Now for a few more slightly less than pleasant “during” shots in the spirit of sharing the semi-painful process. First, we cut out all the old caulk with a box-cutter (as captured in this tasty photo):
Then we did some serious tile cleaning with the 40% peroxide (purchased at a beauty supply store) that one of our readers recommended (thanks Gimbler!). After we let the peroxide soak in overnight, we scrubbed the heck outta the tiles the next morning and they definitely looked lighter and brighter. So it was on to the next step, which involved taping off all the places that we needed to re-caulk.
The painters tape was another fab tip from a perfectly helpful perfect stranger (thanks Mary!) which resulted in perfectly straight caulk lines that look much improved. The details: caulk, smooth caulk with finger, and quickly remove tape before caulk starts to set. Easy peasy.
Doesn’t less dingy tile and a clean caulk line make all the difference? It also should be noted that we purchased one replacement tile for the top right hand corner where the tub meets the tile (if you scroll up to the picture where we cut out the caulk, you’ll see that there’s a huge hole where a tile should be). We actually couldn’t find an exact match, but it’s really pretty close. Plus the fabric shower curtain hangs down completely obscuring the new caulk line and that tile anyway. But it sure is nice to know that when a guest pulls back the curtain there won’t be a hairy surprise waiting for them anymore.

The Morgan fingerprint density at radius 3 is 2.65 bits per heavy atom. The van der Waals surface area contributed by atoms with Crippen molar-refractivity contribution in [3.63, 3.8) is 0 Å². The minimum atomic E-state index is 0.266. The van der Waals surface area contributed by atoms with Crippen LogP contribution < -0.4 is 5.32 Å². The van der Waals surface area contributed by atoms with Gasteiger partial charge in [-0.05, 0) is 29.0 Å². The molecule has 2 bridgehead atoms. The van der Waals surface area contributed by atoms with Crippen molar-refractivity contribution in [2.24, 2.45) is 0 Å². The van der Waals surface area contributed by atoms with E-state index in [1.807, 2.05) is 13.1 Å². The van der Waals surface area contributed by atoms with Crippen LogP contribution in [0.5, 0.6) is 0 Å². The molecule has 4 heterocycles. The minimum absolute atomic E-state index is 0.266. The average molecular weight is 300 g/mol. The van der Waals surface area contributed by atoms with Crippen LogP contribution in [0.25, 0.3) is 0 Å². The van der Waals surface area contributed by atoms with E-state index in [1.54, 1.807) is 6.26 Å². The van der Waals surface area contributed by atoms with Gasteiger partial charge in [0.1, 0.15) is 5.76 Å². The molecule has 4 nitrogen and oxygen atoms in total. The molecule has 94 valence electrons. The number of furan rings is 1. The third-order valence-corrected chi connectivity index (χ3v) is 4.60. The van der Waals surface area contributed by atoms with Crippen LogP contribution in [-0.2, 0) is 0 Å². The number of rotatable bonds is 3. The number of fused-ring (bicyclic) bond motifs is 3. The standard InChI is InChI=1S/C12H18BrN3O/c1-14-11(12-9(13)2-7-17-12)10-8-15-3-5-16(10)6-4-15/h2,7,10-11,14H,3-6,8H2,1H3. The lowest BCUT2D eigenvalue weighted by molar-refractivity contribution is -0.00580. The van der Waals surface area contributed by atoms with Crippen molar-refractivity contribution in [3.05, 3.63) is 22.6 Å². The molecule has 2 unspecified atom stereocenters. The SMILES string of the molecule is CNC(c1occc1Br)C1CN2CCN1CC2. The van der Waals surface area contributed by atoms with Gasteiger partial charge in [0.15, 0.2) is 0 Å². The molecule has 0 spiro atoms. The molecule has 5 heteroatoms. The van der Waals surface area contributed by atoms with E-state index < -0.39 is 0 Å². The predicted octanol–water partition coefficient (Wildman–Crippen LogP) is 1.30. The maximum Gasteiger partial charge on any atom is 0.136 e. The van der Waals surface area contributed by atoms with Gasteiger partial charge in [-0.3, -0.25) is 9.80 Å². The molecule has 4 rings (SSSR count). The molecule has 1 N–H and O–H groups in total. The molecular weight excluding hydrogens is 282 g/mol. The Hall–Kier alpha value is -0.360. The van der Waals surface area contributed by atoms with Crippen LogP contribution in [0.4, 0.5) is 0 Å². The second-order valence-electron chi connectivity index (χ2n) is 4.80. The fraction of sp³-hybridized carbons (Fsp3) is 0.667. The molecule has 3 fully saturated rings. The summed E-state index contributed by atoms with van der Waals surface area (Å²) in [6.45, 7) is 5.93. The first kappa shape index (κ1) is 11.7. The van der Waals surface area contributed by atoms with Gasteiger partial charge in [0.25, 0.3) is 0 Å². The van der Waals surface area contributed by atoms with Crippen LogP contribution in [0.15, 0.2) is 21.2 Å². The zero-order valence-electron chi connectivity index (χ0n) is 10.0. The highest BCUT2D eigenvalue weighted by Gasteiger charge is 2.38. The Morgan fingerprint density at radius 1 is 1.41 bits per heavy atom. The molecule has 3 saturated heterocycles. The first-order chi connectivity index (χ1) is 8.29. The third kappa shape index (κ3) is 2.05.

We also used a little more caulk to totally overhaul our gross-ish drain. Since our tub was reglazed about 8 years ago by the previous owner, the glaze was perfect everywhere except for around the drain. Observe:
But caulk is like magic in a tube. Look at the difference a little ring of the stuff can make:
And while we were at it, the old bath and shower fixtures had seen better days. They were original to the house (51 years old) and the corroded knobs and leaky faucet just weren’t up to par anymore.
So we switched them. Well, by “we” I mean Mr Rooter. We tried doing it ourselves but the crazy old configuration of the pipes behind the wall made it necessary to call in the experts (who actually needed to use a diamond blade to cut through a 2-inch cement wall to access the old rusty pipes). We’re so glad we knew when to say uncle, because it took two experts over four solid hours to make the change. Luckily they quoted us a price before they discovered the cement wall.
When it came to new fixtures to install, the pickins were slim because we had to match the old three-across configuration of our prior faucets. But thankfully this cute retro-ish set ($136 from Home Depot) looks right at home in our black and white bathroom.
Burger loves the mini-bathroom-overhaul (see that happy gleam in his eyes?) and so do we. Mission Save-The-Basketweave accomplished. Thanks so much for all of your help!
Update: Alas, a few years of use later made it clear that our cracked and stained wall and floor tiles just couldn’t be saved (although the cleaning and caulking tips above definitely tided us over for a while). So we embarked on a full bathroom overhaul in late 2009. Here are those details.